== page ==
Category Archives: video

iPod touch

In a session at ALT-C I mentioned (and blogged)…

…about the rumours of new OS X based iPods, these may be wireless and may have browser capability. We should know by about 7pm tonight.

Well by 7pm we did know. I checked out the details via my phone at the conference dinner.

Apple did announce a new iPod with a touch interface (aka the iPhone) which will be available worldwide and will be wireless, have a browser and run a version of OS X.

Whether I get one, different story, £200 is a lot of money for a touch interface. I already have devices which can play music and video and portable wifi capability as well.

Having said that , it would be nice to have one, then again do I wait until the iPhone is available in the UK and get the phone element as well?

Decisions, decisions.

Whatever I decide one of the key things to remember is that our learners will by buying this iPod, they will be buying other iPods, other mp3 players, new phones, etc…. and we need to think about how they can utilise those devices to support their learning.

cn we uz mobz 4 LernN?

At ALT-C this year I am running a workshop entitled cn we uz mobz 4 LernN? or in English, Can we use mobile devices for learning?

The abstract is as follows:

Wouldn’t it be nice if all learners in an educational environment had access to a wireless laptop and free wireless access to their digital resources at a time and place to suit their needs. The reality is that learners don’t always have access to what we as practitioners would like them to have to enable them to access their learning.

However they do have access to some mobile digital devices which could be used, these include mobile phones, iPods, mp3 players, portable video players, PSPs… These devices are used extensively for entertainment, but rarely used for learning.

Should we be exploiting the technology learners bring with them to the classroom? We live in a time where technology changes at an extraordinary pace. Despite increasing expenditure on computer equipment and associated peripherals, such as interactive whiteboards and projectors, many institutions still feel under-resourced and unable to meet the technological requirements demanded by the next generation of learners.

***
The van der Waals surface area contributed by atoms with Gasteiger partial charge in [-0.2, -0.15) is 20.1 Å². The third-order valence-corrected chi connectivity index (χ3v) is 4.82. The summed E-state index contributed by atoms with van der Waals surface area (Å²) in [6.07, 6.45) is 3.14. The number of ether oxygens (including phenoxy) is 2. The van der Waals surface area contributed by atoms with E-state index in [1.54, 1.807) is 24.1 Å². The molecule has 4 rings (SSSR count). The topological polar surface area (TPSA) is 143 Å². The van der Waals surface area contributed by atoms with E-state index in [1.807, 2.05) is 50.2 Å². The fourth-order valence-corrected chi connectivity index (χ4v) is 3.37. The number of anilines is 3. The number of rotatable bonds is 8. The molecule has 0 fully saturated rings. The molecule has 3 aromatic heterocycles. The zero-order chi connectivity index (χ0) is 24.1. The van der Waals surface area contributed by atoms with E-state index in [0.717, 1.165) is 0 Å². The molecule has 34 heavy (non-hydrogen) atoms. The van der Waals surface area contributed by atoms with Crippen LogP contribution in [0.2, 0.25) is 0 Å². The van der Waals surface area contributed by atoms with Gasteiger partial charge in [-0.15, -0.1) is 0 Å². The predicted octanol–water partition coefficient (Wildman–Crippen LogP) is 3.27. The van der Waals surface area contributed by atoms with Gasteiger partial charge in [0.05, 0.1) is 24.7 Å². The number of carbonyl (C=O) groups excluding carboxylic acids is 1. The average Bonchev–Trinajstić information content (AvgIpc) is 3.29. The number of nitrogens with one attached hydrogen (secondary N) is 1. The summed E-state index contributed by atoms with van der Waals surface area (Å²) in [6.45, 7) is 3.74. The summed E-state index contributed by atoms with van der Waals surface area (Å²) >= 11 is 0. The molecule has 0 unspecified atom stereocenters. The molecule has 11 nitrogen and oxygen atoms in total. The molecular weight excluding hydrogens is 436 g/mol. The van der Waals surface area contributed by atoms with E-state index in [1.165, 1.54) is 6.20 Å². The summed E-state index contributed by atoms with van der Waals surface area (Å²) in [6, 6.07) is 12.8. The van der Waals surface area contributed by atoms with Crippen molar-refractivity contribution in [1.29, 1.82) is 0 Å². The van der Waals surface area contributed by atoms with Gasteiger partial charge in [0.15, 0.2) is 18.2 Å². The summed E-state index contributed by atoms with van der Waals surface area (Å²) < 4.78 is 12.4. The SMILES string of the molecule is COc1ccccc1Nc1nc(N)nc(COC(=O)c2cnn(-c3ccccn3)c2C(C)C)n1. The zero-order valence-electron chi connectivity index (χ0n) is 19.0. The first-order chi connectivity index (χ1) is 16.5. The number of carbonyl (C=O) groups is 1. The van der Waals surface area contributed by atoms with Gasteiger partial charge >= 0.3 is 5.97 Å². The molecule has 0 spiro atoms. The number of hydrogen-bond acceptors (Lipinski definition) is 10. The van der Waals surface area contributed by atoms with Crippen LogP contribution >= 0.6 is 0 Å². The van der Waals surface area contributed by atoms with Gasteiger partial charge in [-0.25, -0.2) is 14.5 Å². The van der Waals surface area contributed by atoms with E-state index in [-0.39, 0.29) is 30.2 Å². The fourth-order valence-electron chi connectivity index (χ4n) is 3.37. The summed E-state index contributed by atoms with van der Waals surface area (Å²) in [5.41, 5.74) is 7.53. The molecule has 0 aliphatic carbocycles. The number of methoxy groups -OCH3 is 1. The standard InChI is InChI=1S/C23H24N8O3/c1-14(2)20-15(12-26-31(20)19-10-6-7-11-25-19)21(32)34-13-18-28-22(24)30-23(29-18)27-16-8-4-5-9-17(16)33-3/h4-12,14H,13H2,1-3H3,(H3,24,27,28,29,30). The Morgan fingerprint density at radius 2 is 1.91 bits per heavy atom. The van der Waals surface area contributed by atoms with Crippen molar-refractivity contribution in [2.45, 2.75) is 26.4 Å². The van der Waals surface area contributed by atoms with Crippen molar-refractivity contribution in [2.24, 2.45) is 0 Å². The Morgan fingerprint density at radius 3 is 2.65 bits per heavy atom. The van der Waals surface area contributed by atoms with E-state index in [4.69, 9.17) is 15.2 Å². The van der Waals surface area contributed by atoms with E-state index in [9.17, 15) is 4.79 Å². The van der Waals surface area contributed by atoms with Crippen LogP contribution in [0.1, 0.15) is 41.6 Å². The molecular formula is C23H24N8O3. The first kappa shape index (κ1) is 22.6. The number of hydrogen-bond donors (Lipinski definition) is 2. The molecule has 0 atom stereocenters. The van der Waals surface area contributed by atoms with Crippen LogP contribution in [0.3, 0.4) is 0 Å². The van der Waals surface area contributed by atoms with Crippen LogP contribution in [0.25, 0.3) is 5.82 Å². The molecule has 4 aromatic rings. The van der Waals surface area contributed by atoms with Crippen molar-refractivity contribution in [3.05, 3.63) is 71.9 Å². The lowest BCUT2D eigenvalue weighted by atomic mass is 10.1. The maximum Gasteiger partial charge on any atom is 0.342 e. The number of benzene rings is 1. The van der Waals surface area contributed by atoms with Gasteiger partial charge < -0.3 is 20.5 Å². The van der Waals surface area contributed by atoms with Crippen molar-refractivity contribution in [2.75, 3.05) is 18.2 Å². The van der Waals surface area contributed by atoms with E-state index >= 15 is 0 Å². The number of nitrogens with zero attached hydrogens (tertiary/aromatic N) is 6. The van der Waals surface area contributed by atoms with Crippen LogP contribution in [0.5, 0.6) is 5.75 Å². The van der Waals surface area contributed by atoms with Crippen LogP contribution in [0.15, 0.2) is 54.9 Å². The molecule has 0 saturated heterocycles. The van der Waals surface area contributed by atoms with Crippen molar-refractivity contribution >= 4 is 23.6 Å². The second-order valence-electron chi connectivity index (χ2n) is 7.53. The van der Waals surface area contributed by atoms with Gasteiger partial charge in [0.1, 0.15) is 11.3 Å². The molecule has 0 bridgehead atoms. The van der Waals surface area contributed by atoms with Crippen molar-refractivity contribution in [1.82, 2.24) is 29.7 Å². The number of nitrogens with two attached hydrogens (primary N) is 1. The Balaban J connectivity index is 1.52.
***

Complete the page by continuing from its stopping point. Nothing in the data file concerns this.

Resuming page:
The investment in computer based technology requires a major annual expenditure for most institutions because computer equipment has a relatively short life-span and the requirements for running today’s cutting edge software changes rapidly. This can be a drain on over-stretched budgets and results in a need to look for cost effective alternatives.

In a world where mobile technologies are becoming increasingly mainstream, shouldn’t Universities and Colleges be exploiting these technologies and encouraging their use as part of the teaching and learning process?

Studies are beginning to show that mobile telephones, ipods, mp3 players and other portable devices can be used effectively to deliver learning materials. It should be possible for institutions to capitalise on the successful integration of these technologies into every day life and to exploit the teaching and learning potential inherent in the already familiar devices.

However can we really use mobile devices for learning, can they effectively provide a learning experience via a small screen? What about personalisation, interactivity, communication?

James Clay (at the WCC) researched and developed the use of mobile devices for learning. Now at Gloucestershire College of Arts & Technology (Gloscat) he is planning the embedding the use of mobile devices across the whole college.

This workshop will demonstrate some of the latest devices which can be used for mobile learning and allow participants to try them out and consider how they can start to utilise mobile devices to enhance and support learning in their institutions.